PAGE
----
Implantable microcoils for intracortical magnetic stimulation

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Science Advances  09 Dec 2016:
Vol. 2, no. 12, e1600889
DOI: 10.1126/sciadv.1600889
  • Fig. 1 Micrometer-sized microcoils generate suprathreshold fields.

    (A) Surface (middle) plot of the electric field gradients in the x direction (dEx/dx) arising from the 500-μm square coil on the left (red). Note that the horizontally oriented peaks in the surface plot indicate the peak gradients in a direction normal to the cortical surface, that is, up and down in the cortical column representation on the left. Right: Two-dimensional profile of the gradients in the vertical (dEx/dx, top) and horizontal (dEz/dz, bottom) directions; the “0” on the abscissa corresponds to the bottom right corner of the coil. The horizontal lines indicate estimated threshold levels from earlier studies with much larger coils (see text). Dashed vertical lines indicate the width of the suprathreshold region. (B) Similar to (A), except for a 100-μm trapezoidal coil.

  • Fig. 2 Area of suprathreshold field expands as current amplitude increases.

    (A) Plots of the electric fields (middle) and the field gradients (right) arising from the microcoil (left) in the x direction (dEx/dx) along the x axis for three different vertical cross sections through the coil. The red dashed lines in the gradient plot indicate estimated threshold levels from earlier studies with transcranial magnetic stimulation coils (see text). (B) Plots of the electric fields (middle) and the spatial gradients (bottom) in the x direction (dEx/dx) along the y axis for three horizontal cross sections. (C) Extracted portion of the field gradient profiles for different amplitudes along the x axis for values of x ≥ 0. (D) Similar to (C), but for the field gradients along the y axis for values of y ≤ 0. (E) Contour plots of suprathreshold gradient areas for different current amplitudes.

  • Fig. 3 Microcoils activate cortical PNs in vitro.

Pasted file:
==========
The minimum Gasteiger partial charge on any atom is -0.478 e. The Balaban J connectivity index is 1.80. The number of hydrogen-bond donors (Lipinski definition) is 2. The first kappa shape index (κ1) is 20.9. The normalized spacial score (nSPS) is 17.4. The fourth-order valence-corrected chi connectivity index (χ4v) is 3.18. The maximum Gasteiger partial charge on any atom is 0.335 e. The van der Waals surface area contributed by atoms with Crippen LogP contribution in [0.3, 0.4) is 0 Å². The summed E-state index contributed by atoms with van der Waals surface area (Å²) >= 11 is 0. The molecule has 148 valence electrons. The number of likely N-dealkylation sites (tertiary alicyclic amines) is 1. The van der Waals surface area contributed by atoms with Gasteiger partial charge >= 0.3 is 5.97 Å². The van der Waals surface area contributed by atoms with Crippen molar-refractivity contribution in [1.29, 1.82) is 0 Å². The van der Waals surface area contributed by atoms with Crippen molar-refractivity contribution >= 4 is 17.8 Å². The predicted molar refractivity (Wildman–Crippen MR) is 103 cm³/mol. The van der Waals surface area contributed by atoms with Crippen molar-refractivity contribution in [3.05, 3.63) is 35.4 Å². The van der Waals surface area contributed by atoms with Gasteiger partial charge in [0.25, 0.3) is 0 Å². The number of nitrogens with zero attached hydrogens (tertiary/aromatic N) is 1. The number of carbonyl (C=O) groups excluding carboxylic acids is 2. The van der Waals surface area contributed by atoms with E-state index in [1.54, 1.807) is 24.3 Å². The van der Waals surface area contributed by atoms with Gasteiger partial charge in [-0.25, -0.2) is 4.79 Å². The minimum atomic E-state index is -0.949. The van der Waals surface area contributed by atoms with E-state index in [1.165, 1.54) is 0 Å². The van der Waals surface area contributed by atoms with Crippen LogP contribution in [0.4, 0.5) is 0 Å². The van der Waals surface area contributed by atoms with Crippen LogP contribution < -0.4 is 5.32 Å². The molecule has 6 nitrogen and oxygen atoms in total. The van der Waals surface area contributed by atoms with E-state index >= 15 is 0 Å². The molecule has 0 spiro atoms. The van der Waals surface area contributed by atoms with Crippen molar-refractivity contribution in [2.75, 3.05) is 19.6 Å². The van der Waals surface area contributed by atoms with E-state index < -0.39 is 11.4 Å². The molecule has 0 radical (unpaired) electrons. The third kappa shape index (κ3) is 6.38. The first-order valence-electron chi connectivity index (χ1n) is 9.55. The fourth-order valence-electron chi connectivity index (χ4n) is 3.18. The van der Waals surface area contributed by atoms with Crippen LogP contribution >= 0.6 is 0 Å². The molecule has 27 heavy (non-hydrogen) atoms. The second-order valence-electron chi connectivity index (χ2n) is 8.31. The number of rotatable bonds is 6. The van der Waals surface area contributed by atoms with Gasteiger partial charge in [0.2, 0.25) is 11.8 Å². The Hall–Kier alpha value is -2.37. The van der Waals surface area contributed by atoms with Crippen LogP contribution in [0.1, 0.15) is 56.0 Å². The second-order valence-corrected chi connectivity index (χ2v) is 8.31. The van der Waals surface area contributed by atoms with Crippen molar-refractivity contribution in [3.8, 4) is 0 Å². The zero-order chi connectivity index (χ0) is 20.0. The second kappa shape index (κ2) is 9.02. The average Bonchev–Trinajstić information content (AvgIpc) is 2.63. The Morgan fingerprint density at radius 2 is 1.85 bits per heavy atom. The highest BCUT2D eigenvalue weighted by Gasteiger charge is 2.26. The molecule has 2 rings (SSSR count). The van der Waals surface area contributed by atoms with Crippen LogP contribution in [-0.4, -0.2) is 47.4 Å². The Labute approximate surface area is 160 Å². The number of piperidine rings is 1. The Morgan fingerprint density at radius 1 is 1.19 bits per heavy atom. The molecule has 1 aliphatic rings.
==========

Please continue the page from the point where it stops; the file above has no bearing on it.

(A) Schematic of the microfabricated coil consisting of a copper trace (red) on a silicon substrate (yellow). (B) Illustration of the bent-wire microcoil. The 50-μm copper wire (red) is surrounded by 5-μm polyurethane/polyamide insulation. (C) Responses to subthreshold (left) and suprathreshold stimulation (right) in the presence of synaptic blockers (top traces) and with TTX added (bottom traces). The blue curves were computed by subtracting the TTX traces from the corresponding traces in the top panels. The asterisk indicates the evoked action potential. (D) Action potentials (APs) could also be extracted without the use of TTX by subtracting a response without a presumed spike (artifact only) from a response with a spike; the black trace is such a spike [different cell from (C)]. A spontaneous spike from the same cell is overlaid (green). (E) Schematic of the in vitro experimental setup. A cell-attached patch electrode was used to record from the soma of an L5 PN in response to stimulation from the microcoil; the long axis of the coil could be positioned either normal to (top) or parallel to the slice surface (bottom). In all cases, the tip of the coil was positioned over the proximal axon. The red dashed and solid horizontal arrows represent weak and strong (respectively) electric fields induced along the length of the axon. AIS, axon initial segment. (F) Typical responses for each orientation. Stimulation was delivered at a rate of 100 Hz; the stimulus artifact indicates the timing of each pulse. The prominent after-hyperpolarizations seen following each pulse in the bottom traces are reliable indicators of elicited spikes. (G) Probability of eliciting an action potential as a function of stimulation current amplitude for control artificial cerebrospinal fluid (aCSF) (left, n = 7 cells) and with synaptic blockers added (right, n = 4 cells). (H) Onset latencies of evoked spikes were plotted for 10 consecutive pulses delivered at 100 Hz in 11 individual neurons. All spikes were elicited within 0.3 to 0.7 ms after onset of the stimulus. (I) Same as (H), but with synaptic blockers added to the perfusion bath (n = 4 cells). (J) Schematic of the experimental setup showing the coil positioned over the apical dendrites in either a perpendicular (top) or a parallel orientation (bottom). (K) Typical responses to apical dendrite stimulation for each orientation. The red horizontal bar indicates the duration over which stimulation was applied.